Chuck Norris
Whom should we nominate to represent the GOP in a fight against President Barack Obama in the 2012 presidential election?

I believe the name of the candidate that fills the majority of the answers in 10 particular questions deserves your vote.

Last week, I discussed the first five questions. (If you haven't read those, please do so before proceeding.)

Here are the last five questions:

5) Who has the best chance of beating President Obama, in and outside of debates?

Providing the best and worthiest contender to enter the ring against Obama is critical because four more years of his reign certainly would bring the kiss of death to so much that we have held dear.

It is imperative that Obama's GOP rival be very polished and articulate, possess a comprehensive knowledge of America and the world, including societal and political ills and historical solutions, and be able to recall quickly Obama's failed solutions and promises.

As Thomas Jefferson once said, "I should consider the speeches of Livy, Sallust, and Tacitus, as pre-eminent specimens of logic, taste, and that sententious brevity which, using not a word to spare, leaves not a moment for inattention to the hearer. Amplification is the vice of modern oratory."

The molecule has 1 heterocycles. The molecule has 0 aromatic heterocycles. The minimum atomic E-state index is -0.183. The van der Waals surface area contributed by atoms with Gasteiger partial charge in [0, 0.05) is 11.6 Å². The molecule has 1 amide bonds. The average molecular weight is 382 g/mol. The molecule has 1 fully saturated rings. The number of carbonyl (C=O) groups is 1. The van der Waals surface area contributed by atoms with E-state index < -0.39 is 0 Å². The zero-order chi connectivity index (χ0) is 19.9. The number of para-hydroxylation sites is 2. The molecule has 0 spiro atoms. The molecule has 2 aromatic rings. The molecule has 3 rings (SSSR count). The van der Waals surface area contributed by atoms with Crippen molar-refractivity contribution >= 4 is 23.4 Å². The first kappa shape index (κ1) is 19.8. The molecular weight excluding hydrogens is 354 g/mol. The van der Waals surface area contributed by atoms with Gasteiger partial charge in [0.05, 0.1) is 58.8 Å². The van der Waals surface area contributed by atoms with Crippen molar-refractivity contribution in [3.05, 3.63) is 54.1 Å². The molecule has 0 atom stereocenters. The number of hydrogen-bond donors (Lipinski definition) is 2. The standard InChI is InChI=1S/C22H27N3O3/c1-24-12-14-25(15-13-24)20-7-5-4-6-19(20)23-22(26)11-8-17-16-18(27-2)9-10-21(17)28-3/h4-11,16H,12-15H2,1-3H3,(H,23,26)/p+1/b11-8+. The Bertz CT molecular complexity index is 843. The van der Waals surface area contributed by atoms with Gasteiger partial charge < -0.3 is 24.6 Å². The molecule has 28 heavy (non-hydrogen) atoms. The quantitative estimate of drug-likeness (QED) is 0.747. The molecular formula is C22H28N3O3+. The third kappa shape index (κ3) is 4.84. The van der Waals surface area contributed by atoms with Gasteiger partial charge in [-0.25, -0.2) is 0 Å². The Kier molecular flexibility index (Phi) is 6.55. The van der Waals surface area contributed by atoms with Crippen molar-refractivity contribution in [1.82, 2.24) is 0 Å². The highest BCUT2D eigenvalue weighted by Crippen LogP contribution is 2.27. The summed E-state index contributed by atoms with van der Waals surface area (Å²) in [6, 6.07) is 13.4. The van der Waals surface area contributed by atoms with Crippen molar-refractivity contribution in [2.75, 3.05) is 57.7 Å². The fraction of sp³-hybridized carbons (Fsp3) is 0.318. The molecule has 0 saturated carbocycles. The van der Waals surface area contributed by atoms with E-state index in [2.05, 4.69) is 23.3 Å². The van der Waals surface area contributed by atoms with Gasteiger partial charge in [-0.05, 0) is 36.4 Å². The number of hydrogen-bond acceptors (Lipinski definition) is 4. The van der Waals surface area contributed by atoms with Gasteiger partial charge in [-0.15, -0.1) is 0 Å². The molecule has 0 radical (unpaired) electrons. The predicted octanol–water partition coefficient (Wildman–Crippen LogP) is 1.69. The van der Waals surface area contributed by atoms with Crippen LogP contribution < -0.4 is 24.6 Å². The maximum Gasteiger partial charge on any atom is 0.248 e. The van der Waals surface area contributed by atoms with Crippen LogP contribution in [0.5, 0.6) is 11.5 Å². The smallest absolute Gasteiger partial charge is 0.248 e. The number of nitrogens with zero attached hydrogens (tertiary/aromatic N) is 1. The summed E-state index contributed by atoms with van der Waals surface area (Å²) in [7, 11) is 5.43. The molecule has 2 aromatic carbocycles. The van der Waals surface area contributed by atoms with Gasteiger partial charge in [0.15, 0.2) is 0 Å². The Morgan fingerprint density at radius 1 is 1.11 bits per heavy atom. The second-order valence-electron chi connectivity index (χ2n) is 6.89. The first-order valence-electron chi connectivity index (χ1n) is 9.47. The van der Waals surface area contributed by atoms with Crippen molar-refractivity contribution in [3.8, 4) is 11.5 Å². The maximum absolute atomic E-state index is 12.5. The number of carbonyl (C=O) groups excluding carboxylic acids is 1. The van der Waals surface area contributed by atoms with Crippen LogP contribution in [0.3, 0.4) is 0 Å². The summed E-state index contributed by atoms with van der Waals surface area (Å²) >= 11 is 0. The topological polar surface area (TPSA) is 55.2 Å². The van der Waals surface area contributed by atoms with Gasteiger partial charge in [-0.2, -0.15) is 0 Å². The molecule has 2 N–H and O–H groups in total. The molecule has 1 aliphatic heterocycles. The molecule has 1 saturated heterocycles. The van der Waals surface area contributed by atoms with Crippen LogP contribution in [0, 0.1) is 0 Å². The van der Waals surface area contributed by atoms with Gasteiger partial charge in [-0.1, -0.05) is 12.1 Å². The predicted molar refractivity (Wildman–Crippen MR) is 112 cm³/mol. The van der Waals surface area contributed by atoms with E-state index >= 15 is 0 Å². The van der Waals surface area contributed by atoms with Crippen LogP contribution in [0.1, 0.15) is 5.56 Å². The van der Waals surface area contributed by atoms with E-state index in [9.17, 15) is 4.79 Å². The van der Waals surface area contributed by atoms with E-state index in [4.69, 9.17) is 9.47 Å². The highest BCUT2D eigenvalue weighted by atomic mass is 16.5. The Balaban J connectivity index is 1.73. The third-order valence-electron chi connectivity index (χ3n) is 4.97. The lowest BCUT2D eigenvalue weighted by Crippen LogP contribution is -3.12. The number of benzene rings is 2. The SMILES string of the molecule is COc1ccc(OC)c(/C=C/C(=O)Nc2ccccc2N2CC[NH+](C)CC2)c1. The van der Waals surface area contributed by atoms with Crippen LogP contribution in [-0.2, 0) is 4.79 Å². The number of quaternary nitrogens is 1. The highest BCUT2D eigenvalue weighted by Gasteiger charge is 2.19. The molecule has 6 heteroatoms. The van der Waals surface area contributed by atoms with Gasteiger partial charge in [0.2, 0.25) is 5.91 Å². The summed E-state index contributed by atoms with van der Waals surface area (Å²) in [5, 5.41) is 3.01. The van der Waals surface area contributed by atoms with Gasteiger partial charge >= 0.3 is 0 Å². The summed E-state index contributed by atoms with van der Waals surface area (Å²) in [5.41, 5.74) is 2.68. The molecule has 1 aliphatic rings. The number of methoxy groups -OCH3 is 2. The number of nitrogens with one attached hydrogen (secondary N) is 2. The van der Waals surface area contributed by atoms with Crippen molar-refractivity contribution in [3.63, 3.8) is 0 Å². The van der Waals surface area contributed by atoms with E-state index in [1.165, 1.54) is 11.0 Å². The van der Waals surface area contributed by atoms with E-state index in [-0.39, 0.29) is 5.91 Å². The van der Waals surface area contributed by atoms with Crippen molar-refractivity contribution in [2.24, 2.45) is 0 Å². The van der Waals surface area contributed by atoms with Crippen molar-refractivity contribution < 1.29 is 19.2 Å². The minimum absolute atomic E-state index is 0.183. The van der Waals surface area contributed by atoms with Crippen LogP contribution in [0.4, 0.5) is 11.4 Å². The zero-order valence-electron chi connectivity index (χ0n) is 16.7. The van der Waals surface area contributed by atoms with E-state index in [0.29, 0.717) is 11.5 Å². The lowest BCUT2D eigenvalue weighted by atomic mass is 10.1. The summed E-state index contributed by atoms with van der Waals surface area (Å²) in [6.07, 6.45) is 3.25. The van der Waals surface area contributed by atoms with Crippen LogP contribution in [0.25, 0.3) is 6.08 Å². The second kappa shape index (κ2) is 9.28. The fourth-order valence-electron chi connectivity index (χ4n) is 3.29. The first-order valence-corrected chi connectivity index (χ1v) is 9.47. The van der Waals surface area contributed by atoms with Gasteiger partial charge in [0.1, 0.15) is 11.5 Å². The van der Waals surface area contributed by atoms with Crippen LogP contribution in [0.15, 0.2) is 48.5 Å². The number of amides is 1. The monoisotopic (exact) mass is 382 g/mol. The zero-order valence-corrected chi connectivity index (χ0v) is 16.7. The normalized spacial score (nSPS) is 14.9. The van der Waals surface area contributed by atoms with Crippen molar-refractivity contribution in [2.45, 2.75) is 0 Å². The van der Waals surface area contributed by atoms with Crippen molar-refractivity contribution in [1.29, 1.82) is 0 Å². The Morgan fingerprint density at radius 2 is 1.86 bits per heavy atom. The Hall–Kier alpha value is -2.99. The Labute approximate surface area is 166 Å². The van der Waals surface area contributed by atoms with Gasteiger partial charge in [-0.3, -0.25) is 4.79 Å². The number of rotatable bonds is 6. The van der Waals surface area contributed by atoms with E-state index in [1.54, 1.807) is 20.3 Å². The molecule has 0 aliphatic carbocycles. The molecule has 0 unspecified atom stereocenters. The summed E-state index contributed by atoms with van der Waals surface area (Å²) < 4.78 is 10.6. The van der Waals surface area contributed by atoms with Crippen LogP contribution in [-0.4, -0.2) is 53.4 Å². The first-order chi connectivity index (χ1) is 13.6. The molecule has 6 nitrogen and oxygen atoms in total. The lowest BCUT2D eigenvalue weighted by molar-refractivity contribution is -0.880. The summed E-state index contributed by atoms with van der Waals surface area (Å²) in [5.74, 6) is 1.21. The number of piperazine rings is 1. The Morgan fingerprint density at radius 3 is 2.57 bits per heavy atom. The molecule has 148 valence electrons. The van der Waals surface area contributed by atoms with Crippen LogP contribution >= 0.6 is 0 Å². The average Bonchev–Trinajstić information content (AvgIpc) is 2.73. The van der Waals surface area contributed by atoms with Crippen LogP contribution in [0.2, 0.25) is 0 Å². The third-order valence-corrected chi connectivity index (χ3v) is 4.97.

4) Who has the best abilities to lead Washington politics and politicians?

Leading in Washington is unlike leading in any other setting, political or otherwise. That is why I believe we need to be careful how we throw around the pejorative term "insider."

Is all Washington experience negative "insider" politics? Absolutely not. To be sure, one man's "insider" is another man's "expert." As Robert Frost once said, "you can be a rank insider as well as a rank outsider."

Though having a presidential "outsider" win the White House has its appeal, where does U.S. capital inexperience cross over to ineptness? And aren't most Washington "outsiders" at least somewhat restricted by their inexperience and unfamiliarity of the vast web of Washington workings?

Longevity in Washington has a tendency to create bad politicians, but we must remember that it also has the ability to refine its good ones. What's critical here is that the next president has not only a great working knowledge of Washington but also superior experience in getting things done there. Without that, he will spend a large part of the first term in office just learning the ropes and spinning his Washington wheels mastering the maze.

3) Who has the best plan and leadership ability to restore America's economy?

Chuck Norris

Chuck Norris is a columnist and impossible to kill.